Jim Smart
March 1, 2000
Photos By: Tom Rounds

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P91350_large 1966_Ford_Mustang_Shelby_Fastback Front_Driver_SideP91352_large 1966_Ford_Mustang_Shelby_Fastback Rear_Passenger_SideP91353_large 1966_Ford_Mustang_Shelby_Fastback EngineP91354_large 1966_Ford_Mustang_Shelby_Fastback WheelP91356_large 1966_Ford_Mustang_Shelby_Fastback InteriorP91365_large 1966_Ford_Mustang_Shelby_Fastback Driver_Side

It was a long time ago, but once upon a time you could walk up to a Hertz Rent-A-Car counter and drive out with 306 hp strapped to your bottom. The Hertz Sports Car Club had a nationwide fleet of '66 Shelby GT350H-model Mustang fastbacks available for the most discriminating car renter. If you're like most of us, you've heard all the stories about those Shelby rent-a-racers: weekend racers, borrowed engines and drivelines--you name it. Few of these rental rockets were returned to Hertz the way they left.

James and Nancy Williams of Virginia own a piece of Hertz history in this Raven Black '66 Shelby GT350H fastback. We say a piece of Hertz history because this ride has made the rounds in its 35-year life--New York, New Jersey, Maryland, and three different owners in Virginia alone. The Williamses found it in Charlottesville, Virginia. Believe it or not, actual mileage is 81,560. The condition when they found it was darned good, considering its age.

James tackled a full-scale restoration back in 1996, beginning with Larry Moore and Barney Joy at DMJ Automotive in Rustburg, Virginia. These gentlemen massaged the rusty body and brought a sleeping collectible back to life. James handled the engine, driveline, and other mechanicals--detailing every bit of it to perfection. Mechanicals include Ford's snappy 289 High Performance V-8 fitted with Cobra induction for 306 hp at 6,000 rpm. Behind the Hi-Po is the venerable C4 Cruise-O-Matic transmission tied to 3.55 gears encased in a 9-inch housing. Goodyear Wingfoot HP radials keep the Pony glued to the firmament during aggressive motoring moments.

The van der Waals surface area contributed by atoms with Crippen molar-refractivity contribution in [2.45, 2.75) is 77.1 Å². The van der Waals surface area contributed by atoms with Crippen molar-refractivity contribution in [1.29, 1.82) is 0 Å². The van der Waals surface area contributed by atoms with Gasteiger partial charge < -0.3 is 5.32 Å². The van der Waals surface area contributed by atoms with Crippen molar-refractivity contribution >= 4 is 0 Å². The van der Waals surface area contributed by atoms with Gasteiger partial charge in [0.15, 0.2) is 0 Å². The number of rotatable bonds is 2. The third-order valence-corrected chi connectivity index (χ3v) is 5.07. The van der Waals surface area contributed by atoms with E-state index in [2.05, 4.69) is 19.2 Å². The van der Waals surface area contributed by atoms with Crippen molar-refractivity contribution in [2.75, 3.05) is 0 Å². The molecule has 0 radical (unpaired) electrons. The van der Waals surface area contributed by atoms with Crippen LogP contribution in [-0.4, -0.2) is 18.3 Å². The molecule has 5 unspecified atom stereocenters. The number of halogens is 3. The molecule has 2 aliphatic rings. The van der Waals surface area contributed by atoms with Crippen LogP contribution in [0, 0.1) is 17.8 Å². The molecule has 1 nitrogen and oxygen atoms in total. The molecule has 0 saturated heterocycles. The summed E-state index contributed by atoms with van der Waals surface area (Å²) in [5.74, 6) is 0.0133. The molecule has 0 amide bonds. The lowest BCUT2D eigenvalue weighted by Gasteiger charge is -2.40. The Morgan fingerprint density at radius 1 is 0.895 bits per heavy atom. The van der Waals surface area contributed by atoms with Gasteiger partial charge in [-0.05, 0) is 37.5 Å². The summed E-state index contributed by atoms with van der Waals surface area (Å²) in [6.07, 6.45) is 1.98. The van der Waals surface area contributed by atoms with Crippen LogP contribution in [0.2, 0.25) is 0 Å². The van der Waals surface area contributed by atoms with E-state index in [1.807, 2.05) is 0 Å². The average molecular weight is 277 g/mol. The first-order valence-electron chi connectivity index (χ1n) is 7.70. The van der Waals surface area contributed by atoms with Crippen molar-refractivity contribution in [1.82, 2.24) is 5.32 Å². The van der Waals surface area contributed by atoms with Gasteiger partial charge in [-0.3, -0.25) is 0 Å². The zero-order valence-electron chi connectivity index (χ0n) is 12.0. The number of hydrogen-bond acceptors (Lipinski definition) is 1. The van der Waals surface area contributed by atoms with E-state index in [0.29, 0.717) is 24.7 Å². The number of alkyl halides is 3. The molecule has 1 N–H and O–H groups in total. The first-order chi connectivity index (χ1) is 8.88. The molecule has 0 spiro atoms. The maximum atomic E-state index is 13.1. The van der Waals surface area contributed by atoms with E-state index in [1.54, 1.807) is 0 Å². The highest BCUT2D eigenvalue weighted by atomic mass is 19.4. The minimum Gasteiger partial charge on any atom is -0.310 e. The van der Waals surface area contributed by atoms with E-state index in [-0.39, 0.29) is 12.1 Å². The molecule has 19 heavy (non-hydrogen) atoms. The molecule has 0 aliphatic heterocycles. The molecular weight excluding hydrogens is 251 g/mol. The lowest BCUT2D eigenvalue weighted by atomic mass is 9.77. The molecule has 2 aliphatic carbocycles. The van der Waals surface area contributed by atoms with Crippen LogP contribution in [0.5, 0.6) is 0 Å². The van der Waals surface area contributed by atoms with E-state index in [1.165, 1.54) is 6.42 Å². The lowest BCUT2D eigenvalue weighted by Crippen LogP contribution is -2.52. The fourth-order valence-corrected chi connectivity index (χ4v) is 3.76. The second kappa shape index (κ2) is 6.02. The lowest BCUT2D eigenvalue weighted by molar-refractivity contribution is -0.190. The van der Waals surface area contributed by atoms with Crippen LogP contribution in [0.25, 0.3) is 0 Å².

We're convinced that Mustang Club of America show judges like his work, too. James and Nancy have taken home several awards from prestigious MCA addresses, including Best Paint at the '98 MCA Grand National, Gold Award at the '99 35th Anniversary Celebration in Charlotte, and even an award from the Mustang Club of Sweden that apparently loved the car.

The beauty of a ride such as this is the driving experience. Because it is '60s technology with solid lifters, a big steering wheel, baby buckets, and a minimum of sound deadening, it's all Mustang--bad to the bone from the moment you spin the starter. Slip the C4 into Drive, mash the gas, and behold the sound and feel of raw Ford small-block performance. There's no fuel injection beneath this bonnet, nor some microchipped data processor determining this beasty's pulse rate--no way. Fuel and air are metered through a 715-cfm Holley quad-throat with center-pivot bowls and a whole lot of spirit. A dual-point Autolite ignition fires the plugs and the mixture. The 289 High Performance V-8 is an exciting mill because it will deliver a 6,000-rpm scream amidst the clatter of 16 rocker arms hammering out a beat. At your backside is 312 lb-ft of torque, which is where the real meat is in engine power output. It's enough "poop" to spank the most aggressive of factory 5.0L Mustangs.

When it's time for braking and a spin back into the driveway, James takes comfort in knowing what he and Nancy have going for them, because sometimes all that is gold is black--and has an abundance of Carroll Shelby's spirit in a ride that will always be in style.